“After the first catchment pond was built and the visual effects were seen, we wanted to continue sustainable practices so we could leave the lake and field in even better condition for the next generations,” says Brander.
The Award jury was impressed by the wide range of measures employed on the farm to reduce nutrient leakage, as well as the engagement with the community to share best practices and exchange learnings with other farmers.
“Every farm has a unique location. Farmers should seek out best practices that fit their fields and environments. By listening to others, you can improve your own understanding of best practices and pick up the most important ones,” says Brander.
“Of course, I am pleased to have the honor of winning the Baltic Sea Farmer Award, but nothing special has been invented on the farm,” says Sauli. “We’ve studied the latest research and other farmers’ practical experiments and implemented those best practices.”
As for future plans, Sauli says they are looking forward to developing the farm further with a focus on enhancing diversity and improving self-sufficiency and economics.
An award for farmers with an eye on the sea
The WWF Baltic Sea Farmer Award was launched in 2009 to highlight best practices and recognize farmers who are leading the way to reduce nutrient runoff across the region. Since 2009, some 80 farmers around the Baltic Sea have received the award for innovative sustainability measures.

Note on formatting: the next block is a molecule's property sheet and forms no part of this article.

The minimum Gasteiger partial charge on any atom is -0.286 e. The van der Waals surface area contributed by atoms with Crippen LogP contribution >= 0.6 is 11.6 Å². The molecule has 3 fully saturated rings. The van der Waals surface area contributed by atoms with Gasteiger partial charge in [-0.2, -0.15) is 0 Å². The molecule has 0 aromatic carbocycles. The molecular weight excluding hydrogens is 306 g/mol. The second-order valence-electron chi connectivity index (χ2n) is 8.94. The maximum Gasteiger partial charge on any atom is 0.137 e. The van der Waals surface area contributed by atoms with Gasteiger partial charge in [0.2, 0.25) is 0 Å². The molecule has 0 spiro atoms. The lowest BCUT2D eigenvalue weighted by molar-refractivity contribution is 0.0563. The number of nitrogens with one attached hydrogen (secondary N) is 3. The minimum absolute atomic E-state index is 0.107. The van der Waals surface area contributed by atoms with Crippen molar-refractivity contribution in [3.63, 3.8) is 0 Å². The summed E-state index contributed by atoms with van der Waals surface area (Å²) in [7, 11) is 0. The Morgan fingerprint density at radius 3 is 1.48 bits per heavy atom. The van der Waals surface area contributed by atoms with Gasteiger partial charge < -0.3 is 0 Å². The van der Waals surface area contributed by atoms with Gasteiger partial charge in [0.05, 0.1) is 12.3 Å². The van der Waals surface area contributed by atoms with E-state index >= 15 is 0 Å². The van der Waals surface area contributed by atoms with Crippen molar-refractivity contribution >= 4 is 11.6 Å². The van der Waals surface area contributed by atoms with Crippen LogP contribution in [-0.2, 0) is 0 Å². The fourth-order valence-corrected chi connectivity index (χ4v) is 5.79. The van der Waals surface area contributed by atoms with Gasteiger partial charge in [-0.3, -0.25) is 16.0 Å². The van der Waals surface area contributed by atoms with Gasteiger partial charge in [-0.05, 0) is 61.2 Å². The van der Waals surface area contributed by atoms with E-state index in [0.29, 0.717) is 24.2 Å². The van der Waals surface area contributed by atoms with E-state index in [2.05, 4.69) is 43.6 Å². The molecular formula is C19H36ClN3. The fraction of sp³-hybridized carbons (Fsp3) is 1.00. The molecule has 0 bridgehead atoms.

Applications are received from farmers residing in countries within the Baltic Sea catchment who are practicing both organic and conventional farming, as well as many different types of agriculture. Participating countries include Denmark, Estonia, Finland, Germany, Latvia, Lithuania, Poland, Russia, Sweden, Belarus, and Ukraine.
The national winners are chosen by juries in each country and receive a prize of €1,000 each. From the pool of national winners, an international jury then selects a regional winner who receives a grand prize of €10,000. So far, about 80 farmers from around the Baltic Sea have been awarded for their efforts and use of innovative measures.
This year’s winning farms are diverse in size and type, ranging from a small organic farm enterprise to an 860 ha conventional crop farm. Each farmer has their own unique story about the methods tested and implemented to reduce nutrient runoff to the Baltic Sea. Learn more about the competition and this year’s winners in our new digital brochure.
Cutting nutrient inputs to the Baltic
Contact: Kertu Hool
Most of the countries around the Baltic have failed to make adequate cuts in their nutrient inputs to the sea. While some progress has been made over the years, it is far from sufficient and most of our sea is still affected by eutrophication.
Among the HELCOM Contracting Parties who have neglected to implement the eutrophication part of the Baltic Sea Action Plan (BSAP), Estonia’s nitrogen run-off has actually increased since accession to the EU in 2004.